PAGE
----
A Legacy of Learning

Margo Steck Graves was named for her grandmother—which may help explain why she’s such an impressive young woman.

Graves was born Margaret Louise Steck, the namesake of Margaret Preska, who was president of Minnesota State Mankato when her granddaughter was born. Add to that legacy Margo’s mom, Ellen Steck, whose resume includes leadership roles with multinational companies as well as a term as president of the Minnesota State Mankato Foundation.

“It does come with a little bit of pressure,” Graves says of being third in a line of remarkable women. “But it’s a healthy pressure. It’s pushed me to know that I can achieve anything I want to achieve, because the women who have gone before me have made that possible.”

Graves graduated from Minnesota State Mankato in 2011 with degrees in art history and mass media and spent one unfulfilling year working for an online art media company in Arizona. She was thinking about starting graduate school but wasn’t sure what she wanted to study—or how she would pay for it.

Then, when a family friend started talking to her about opportunities in the military, Graves—whose dad was in the Air National Guard—decided to enlist in the Navy, planning to become a mass communications specialist. “I was attracted to the travel,” she says. “Plus, I wanted to be part of a collaborative environment and to be challenged.”

For the past seven years, Graves has accepted one challenge after another—starting with her assignment as an Information Systems Technician. “The only real experience I had with IT before that was a graphic design class,” she laughs. “I won’t say that it came naturally to me, but I ended up figuring it out.”

Graves, who spent several years in Korea (where she married her husband in 2014) and is now an officer based in Washington, says that although her career has veered down an unexpected path, her education at Minnesota State Mankato prepared her well.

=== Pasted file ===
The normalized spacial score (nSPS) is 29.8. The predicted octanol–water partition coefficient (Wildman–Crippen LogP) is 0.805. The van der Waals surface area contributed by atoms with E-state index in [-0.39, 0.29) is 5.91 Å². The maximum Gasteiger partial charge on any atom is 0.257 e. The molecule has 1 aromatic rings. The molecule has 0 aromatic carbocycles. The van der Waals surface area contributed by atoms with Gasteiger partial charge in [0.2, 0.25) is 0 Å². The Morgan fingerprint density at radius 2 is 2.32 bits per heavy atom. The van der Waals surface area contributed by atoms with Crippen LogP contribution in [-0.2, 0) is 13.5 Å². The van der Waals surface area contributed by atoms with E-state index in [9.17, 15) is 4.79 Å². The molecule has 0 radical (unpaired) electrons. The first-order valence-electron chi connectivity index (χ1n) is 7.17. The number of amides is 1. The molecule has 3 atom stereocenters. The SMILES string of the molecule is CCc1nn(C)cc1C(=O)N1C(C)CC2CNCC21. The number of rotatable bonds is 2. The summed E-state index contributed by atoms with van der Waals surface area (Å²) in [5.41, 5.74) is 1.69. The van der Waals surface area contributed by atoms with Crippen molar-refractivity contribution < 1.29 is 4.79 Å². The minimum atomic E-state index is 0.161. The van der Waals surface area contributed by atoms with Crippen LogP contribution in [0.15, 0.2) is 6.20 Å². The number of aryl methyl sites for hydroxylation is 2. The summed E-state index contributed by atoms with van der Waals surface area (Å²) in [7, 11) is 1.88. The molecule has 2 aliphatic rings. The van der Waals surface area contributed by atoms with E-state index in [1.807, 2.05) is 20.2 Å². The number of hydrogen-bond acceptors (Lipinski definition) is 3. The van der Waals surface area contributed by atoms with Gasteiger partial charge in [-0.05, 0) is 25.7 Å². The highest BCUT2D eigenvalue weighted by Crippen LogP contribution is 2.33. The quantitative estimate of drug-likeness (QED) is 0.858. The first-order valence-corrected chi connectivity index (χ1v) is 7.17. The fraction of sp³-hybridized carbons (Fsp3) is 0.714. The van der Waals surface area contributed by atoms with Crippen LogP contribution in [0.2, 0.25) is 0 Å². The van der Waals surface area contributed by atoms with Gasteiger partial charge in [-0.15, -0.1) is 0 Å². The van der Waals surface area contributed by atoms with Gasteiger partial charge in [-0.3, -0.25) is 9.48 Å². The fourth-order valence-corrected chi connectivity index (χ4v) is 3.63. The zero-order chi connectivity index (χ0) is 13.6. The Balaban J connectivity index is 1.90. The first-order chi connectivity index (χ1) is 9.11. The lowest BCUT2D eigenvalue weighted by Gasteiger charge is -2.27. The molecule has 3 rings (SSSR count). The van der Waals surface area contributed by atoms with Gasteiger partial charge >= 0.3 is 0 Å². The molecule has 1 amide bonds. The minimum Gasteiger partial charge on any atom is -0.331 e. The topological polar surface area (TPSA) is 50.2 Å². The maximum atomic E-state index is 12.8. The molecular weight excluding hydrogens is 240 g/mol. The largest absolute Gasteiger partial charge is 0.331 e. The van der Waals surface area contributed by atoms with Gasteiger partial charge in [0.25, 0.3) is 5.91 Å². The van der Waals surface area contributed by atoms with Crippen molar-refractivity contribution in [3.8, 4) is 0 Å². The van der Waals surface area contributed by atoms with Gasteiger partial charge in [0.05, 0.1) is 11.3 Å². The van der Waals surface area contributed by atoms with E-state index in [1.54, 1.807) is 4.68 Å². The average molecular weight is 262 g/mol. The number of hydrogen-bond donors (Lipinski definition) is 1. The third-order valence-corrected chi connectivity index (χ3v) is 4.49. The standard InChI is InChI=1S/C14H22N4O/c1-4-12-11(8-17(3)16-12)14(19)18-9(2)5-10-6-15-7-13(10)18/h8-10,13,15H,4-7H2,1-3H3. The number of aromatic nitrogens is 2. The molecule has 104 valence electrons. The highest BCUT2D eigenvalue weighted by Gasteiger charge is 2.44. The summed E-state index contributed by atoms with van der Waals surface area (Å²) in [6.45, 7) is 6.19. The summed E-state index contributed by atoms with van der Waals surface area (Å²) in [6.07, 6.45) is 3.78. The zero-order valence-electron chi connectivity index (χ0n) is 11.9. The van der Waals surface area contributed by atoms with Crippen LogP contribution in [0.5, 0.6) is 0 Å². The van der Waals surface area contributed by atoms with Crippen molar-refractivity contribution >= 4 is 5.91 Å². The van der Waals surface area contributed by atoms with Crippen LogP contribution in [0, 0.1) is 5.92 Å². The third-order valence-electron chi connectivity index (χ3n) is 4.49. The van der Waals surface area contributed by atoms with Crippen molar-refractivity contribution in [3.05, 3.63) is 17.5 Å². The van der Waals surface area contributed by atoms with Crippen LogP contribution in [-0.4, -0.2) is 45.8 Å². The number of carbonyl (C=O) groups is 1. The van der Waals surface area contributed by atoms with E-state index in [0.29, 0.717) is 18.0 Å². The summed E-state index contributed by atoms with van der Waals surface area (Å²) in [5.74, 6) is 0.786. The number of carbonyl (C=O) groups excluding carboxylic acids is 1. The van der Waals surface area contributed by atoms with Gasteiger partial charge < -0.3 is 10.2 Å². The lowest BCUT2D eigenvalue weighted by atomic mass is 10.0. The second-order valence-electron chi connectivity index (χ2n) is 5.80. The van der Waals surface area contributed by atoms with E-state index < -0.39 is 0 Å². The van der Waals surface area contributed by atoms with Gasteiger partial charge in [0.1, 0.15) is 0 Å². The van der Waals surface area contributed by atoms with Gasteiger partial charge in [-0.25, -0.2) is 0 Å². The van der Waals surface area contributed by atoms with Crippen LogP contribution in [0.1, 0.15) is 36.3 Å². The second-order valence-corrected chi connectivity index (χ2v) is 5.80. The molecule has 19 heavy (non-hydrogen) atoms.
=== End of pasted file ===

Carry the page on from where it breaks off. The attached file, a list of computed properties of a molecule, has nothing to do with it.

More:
“Art history taught me to look at things with a different perspective and to understand the full story—and also, to write,” she says. “And mass media has also been important—that’s where I really learned about critical thinking and writing. Both degrees have been very relatable for me, even in a completely different field.”

Graves credits her mom and grandmother for being great role models and for inspiring her love of history, art and travel. She had visited her “nanny,” as she calls her grandmother, in the United Arab Emirates as a fifth grader. Graves traveled to Italy in high school and went to Finland with her mom and nanny to visit the home of Margaret’s family.

Graves is still planning to go to graduate school at some point in the future. The military, she says, has been a good stepping stone that has provided great experiences. “The success I’ve been able to achieve will assist with all of my future endeavors,” she adds. But eventually, she’d like to get back to art history. Beyond that, she’s not sure.

“My vision for the future is still developing,” she says.

And her grandmother, who was enjoying a cup of coffee and an hour together during a short vacation recently, was in full support of that outlook.

“You are not afraid of trying,” she told Graves. “Which is good.”

Editor’s note: On Oct. 5, Margo Graves gave birth to Elle Graves, marking the fourth generation of strong women in this remarkable family. We look forward to Elle enrolling at Minnesota State Mankato for fall semester, 2037.